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Silver and gold: In the past 20 years, the LEED rating system has reshaped architecture and real estate in the United States. The environmental building certification is now expected for high-end offices, and it’s available for virtually any type of construction, including entire neighborhoods and cities. While it has inarguably changed the course of the building industry for the better, there’s ongoing debate about how much energy it really saves and if stricter standards are in order. On CityLab: Is LEED Tough Enough for the Climate-Change Era?
‘Burb watching: Eight states hold primary elections today, and the future of the House may be decided in the suburbs, according to a roundup by The New York Times. That’s especially true in New Jersey, which both parties have called “the most suburban state in the country.” Democrats have a plausible shot at all five House seats currently held by Republicans in the state.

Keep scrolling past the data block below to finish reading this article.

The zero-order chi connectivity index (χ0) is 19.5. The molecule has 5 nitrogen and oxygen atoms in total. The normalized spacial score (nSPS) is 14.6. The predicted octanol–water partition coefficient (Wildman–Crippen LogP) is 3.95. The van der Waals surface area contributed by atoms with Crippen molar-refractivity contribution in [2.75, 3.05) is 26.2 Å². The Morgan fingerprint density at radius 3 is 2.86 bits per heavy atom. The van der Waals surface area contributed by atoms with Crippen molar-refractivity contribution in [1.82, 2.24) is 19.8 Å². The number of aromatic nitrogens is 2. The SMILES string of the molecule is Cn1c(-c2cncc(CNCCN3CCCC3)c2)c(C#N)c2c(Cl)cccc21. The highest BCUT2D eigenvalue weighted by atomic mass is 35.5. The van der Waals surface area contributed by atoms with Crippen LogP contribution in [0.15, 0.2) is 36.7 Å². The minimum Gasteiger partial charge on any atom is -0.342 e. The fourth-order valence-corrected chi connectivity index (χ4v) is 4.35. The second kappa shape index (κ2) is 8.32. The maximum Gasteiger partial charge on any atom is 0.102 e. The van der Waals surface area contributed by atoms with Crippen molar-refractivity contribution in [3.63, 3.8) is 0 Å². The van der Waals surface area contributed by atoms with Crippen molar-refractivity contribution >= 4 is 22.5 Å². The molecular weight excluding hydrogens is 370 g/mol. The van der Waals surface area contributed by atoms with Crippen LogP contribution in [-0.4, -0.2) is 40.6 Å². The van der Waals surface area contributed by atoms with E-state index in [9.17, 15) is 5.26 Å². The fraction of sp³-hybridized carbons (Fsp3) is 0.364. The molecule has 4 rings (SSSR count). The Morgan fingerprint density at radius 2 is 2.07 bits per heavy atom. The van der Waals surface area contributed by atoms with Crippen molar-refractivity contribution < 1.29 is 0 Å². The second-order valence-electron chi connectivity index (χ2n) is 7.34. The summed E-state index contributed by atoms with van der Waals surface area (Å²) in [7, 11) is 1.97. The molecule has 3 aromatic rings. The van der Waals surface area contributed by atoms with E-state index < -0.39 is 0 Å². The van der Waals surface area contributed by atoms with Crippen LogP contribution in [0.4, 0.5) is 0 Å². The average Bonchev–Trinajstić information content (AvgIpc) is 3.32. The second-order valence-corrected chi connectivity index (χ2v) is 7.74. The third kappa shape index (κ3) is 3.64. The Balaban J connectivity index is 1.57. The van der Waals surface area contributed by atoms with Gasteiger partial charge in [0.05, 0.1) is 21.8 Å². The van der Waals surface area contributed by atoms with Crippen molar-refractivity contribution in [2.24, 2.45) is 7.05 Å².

Voters also go to the polls today in San Francisco’s closely watched mayoral race. Read CityLab’s coverage on what the unusual race says about the city’s progressive soul.
You don’t need an app to escape the digital rat race—just go outside. The chart above shows how Americans spend leisure time pretty poorly: a large majority goes to television, and I’d bet phones are eating into a lot of those other activities, like socializing and reading. Researchers for the outdoor education program Outward Bound recommend a better way to relax: by going on solitary expeditions in nature. That kind of solitude can help people improve their engagement with their work and community, and help them clear their minds. Read how alone time in nature is good for your mind and soul.
White flight returns, this time it’s from the suburbs (Governing)
An urbanist guide to children’s books (Streetsblog)
The rogue world of one of New York’s major trash haulers (ProPublica)
You can now wear the MTA’s masterpiece on your wrist (Fast Company)
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